This tip was submitted by Tom Lempicke. Modifications to the fuel system can lead to serious consequences, so be sure you know exactly what you are doing if you decide to change your installation from the design specified in the Assembly Manual. As with any modifications, you assume all responsibility for the safety of the aircraft.
We have come up with a piece of aluminum tubing that was part of a Kolb Firestar kit. It is 6″ in diameter and .060 wall. 610x aluminum and quite weldable. We cut off a piece 12 inches long and have welded two 1/4″ NPT fittings in the bottom and one in the top. Two discs of .060 aluminum will make the ends.
I just got off the phone with Aircraft Spruce and they have a low fuel level indicator for $30 that fits into a 1/2″ NPT hole. They are sending it along with a welding flange, which I plan to weld into one end of the cylinder. This should give us just about 1.5 gal. of header tank. When I talked to Tech Support yesterday the felt that about 1 gallon was the right amount to have in the header.
We are going to mount this with straps. Aft of the firewall, at the top and just under the diagonal tube that runs under the glareshield. The leftmost side seems to be a location where radios etc. should not pose a clearance problem.
- Fuel warning system PN 6905-400
- Warning light PN 05-17660
- 1/4″ welding flange PN AN867-2
- 1/2″ welding flange PN AN867-4
The tank is 12″ long by 6″ in diameter. Should hold about 1.5 gallons. It is made out of 6106 alum. with a .060 wall. The end pieces are of the same material. Mounting straps are from AS&S and made out of 1″ stainless material. The rubber is also sold by AS&S.
We discovered that by putting the welding flanges in a lathe and removing most of the outside flange we got a neater and lighter job. A better welder than I could have probably knocked this thing out in a morning. Notice that we installed our panel. This was to determine that the radio stack will not interfere.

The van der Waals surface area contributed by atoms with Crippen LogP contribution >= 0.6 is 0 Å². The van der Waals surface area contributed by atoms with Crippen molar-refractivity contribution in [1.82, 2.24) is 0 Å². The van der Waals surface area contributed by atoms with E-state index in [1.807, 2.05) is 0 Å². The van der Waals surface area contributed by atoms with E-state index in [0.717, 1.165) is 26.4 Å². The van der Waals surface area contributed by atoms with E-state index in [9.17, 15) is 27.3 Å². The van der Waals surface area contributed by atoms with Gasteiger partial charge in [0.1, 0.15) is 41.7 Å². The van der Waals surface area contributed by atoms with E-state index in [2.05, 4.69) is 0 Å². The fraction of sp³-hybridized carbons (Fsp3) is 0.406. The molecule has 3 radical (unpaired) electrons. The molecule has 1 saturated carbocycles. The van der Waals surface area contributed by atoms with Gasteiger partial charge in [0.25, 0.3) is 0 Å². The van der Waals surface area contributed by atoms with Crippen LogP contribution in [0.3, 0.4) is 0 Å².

In use the fuel from the tank will port into the bottom starboard fitting. It will exit out of the bottom center fitting. The tank has no corners or other places for gradu (Gradu is a good Suthrun word!) to hide. Air will leave through a 1/4″ line at the top of the tank and will be ported to the left main tank at the fitting that was installed for the return line. The black device on the starboard side of the tank is a level switch that (Hopefully) will make when the tank level drops by about 1/3. We intend to test this and will have exact numbers at a later time. We anticipate that when the light comes on we should have about seven minutes of fuel in level cruise.
We plan to test this system by connecting the fuel lines and using a transparent line for the top of the tank and see what really happens to the air bubbles. After we get done I will remove the tank, dry it out (In my wife’s oven when she is not at home) and paint.
The light comes on after 41 ounces of fuel have been drained from the tank. The engine flames out 137 ounces after the light comes on. If the pilot then selects a tank with fuel it takes 5 seconds for fuel to begin flowing in an amount that would light the fire once again. It then takes 3 minutes and ten seconds before the light goes out. less than one minute from the time the light goes out till the tank is full and the vent line fills with fuel. Free flow fuel rate from the system is just under 50 gallons per hour. For test purposes we used clear plastic vent line rather than the aluminum that will be in the final installation. We purposefully put a low spot in the vent and it created no problem at all. The vent line runs up the left side post forward of the door, alongside the pilot’s head on the outboard side of the cage and thence via a rubber tube to the 1/8″ pipe port on the top of the left tank. Testing was NOT done using the fuel tank. (I feel I can get the water out of the lines and do not want to introduce water to my tank.) By selecting the opposite (Not full) tank we introduced bubbles quite a number of times into the header. It gets rid of them quickly with no problem at all.